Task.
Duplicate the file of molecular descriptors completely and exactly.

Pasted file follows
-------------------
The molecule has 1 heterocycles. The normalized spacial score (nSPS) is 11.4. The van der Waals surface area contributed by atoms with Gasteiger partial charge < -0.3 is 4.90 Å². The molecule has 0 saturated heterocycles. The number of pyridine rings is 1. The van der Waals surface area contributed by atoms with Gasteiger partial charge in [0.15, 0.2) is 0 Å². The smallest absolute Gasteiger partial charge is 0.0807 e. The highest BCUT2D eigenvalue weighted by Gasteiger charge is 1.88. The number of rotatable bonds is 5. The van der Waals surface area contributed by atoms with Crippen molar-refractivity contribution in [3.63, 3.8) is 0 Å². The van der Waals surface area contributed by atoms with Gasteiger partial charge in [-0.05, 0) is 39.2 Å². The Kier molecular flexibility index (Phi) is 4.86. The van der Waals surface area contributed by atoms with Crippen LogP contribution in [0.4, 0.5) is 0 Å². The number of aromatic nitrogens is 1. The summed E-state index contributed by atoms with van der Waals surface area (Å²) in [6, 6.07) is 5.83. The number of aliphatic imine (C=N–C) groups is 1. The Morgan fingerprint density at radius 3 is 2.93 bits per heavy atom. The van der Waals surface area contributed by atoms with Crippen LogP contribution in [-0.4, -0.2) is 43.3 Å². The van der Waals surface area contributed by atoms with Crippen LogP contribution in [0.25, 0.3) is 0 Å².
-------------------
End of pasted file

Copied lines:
The molecule has 1 heterocycles. The normalized spacial score (nSPS) is 11.4. The van der Waals surface area contributed by atoms with Gasteiger partial charge < -0.3 is 4.90 Å². The molecule has 0 saturated heterocycles. The number of pyridine rings is 1. The van der Waals surface area contributed by atoms with Gasteiger partial charge in [0.15, 0.2) is 0 Å². The smallest absolute Gasteiger partial charge is 0.0807 e. The highest BCUT2D eigenvalue weighted by Gasteiger charge is 1.88. The number of rotatable bonds is 5. The van der Waals surface area contributed by atoms with Crippen molar-refractivity contribution in [3.63, 3.8) is 0 Å². The van der Waals surface area contributed by atoms with Gasteiger partial charge in [-0.05, 0) is 39.2 Å². The Kier molecular flexibility index (Phi) is 4.86. The van der Waals surface area contributed by atoms with Crippen LogP contribution in [0.4, 0.5) is 0 Å². The number of aromatic nitrogens is 1. The summed E-state index contributed by atoms with van der Waals surface area (Å²) in [6, 6.07) is 5.83. The number of aliphatic imine (C=N–C) groups is 1. The Morgan fingerprint density at radius 3 is 2.93 bits per heavy atom. The van der Waals surface area contributed by atoms with Crippen LogP contribution in [-0.4, -0.2) is 43.3 Å². The van der Waals surface area contributed by atoms with Crippen LogP contribution in [0.25, 0.3) is 0 Å².